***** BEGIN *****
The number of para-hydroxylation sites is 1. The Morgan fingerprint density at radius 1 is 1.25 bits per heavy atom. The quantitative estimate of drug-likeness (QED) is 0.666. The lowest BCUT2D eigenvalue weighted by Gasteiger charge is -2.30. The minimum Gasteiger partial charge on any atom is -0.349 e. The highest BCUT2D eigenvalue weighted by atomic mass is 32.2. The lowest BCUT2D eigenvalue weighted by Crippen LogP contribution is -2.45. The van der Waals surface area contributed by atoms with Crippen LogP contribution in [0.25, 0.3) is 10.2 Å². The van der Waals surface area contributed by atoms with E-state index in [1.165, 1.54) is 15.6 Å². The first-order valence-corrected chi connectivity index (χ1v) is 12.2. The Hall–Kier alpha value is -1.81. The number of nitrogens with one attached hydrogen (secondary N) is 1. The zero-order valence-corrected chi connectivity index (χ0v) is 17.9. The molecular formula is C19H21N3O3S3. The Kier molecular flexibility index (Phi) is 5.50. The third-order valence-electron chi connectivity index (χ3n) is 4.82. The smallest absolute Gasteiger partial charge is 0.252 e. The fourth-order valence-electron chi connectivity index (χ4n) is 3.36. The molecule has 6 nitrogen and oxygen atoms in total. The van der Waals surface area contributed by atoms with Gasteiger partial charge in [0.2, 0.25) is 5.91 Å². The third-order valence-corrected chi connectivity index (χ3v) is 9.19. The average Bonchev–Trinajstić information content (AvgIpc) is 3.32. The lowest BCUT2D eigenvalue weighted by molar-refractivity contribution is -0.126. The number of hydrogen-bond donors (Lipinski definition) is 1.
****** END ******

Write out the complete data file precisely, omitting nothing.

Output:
The number of para-hydroxylation sites is 1. The Morgan fingerprint density at radius 1 is 1.25 bits per heavy atom. The quantitative estimate of drug-likeness (QED) is 0.666. The lowest BCUT2D eigenvalue weighted by Gasteiger charge is -2.30. The minimum Gasteiger partial charge on any atom is -0.349 e. The highest BCUT2D eigenvalue weighted by atomic mass is 32.2. The lowest BCUT2D eigenvalue weighted by Crippen LogP contribution is -2.45. The van der Waals surface area contributed by atoms with Crippen LogP contribution in [0.25, 0.3) is 10.2 Å². The van der Waals surface area contributed by atoms with E-state index in [1.165, 1.54) is 15.6 Å². The first-order valence-corrected chi connectivity index (χ1v) is 12.2. The Hall–Kier alpha value is -1.81. The number of nitrogens with one attached hydrogen (secondary N) is 1. The zero-order valence-corrected chi connectivity index (χ0v) is 17.9. The molecular formula is C19H21N3O3S3. The Kier molecular flexibility index (Phi) is 5.50. The third-order valence-electron chi connectivity index (χ3n) is 4.82. The smallest absolute Gasteiger partial charge is 0.252 e. The fourth-order valence-electron chi connectivity index (χ4n) is 3.36. The molecule has 6 nitrogen and oxygen atoms in total. The van der Waals surface area contributed by atoms with Gasteiger partial charge in [0.2, 0.25) is 5.91 Å². The third-order valence-corrected chi connectivity index (χ3v) is 9.19. The average Bonchev–Trinajstić information content (AvgIpc) is 3.32. The lowest BCUT2D eigenvalue weighted by molar-refractivity contribution is -0.126. The number of hydrogen-bond donors (Lipinski definition) is 1.